This month is also about a very closely related issue to mental health,  substance abuse. A large percentage of people with mental health disorders also experience issues with substance abuse, and vise versa. In fact, according to a SAMSHA study, nearly 27% of people with a mental health disorder use illicit drugs, which is over twice as much as the rate of the general population. And of the approximately 8.7 million people that suffer from both mental health issues and substance abuse, only about 7% receive treatment for both issues and a staggering 56% don’t receive treatment for either issue at all. With these numbers, it’s easy to see that there is a huge correlation that links these devastating nationwide issues. Enter prevention week.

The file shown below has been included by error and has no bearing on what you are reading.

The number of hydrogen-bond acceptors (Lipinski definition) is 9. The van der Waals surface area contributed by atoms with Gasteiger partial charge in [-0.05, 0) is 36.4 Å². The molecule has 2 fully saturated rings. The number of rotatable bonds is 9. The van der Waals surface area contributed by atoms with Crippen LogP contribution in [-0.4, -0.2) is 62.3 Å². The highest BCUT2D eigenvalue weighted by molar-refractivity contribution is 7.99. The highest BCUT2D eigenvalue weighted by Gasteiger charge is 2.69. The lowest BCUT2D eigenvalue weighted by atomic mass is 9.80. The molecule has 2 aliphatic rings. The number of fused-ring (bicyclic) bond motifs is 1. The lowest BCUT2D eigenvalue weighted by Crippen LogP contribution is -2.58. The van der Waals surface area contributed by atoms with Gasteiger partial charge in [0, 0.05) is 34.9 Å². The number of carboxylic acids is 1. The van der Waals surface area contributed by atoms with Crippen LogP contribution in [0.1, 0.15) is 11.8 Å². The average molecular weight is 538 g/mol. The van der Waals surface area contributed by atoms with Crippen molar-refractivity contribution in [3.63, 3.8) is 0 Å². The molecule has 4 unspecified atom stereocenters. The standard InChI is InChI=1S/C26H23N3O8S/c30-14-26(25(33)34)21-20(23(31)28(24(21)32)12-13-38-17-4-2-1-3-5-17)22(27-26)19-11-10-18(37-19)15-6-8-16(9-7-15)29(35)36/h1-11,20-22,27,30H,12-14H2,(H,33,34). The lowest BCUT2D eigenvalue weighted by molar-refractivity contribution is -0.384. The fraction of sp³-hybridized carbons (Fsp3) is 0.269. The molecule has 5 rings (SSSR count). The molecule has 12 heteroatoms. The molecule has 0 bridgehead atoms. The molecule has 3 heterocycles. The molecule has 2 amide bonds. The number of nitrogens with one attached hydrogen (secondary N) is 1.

Prevention week

This year SAMHSA is spearheading Prevention Week, May 13-19, to help spread awareness of both mental health issues, as they do year around, as well as the prevailing substance use issues that are running rampant without any sign of slowing down. We encourage you to check out their site for more information on prevention week and to see how you can support them and your community in the fight. Check out these links for information on all of the above: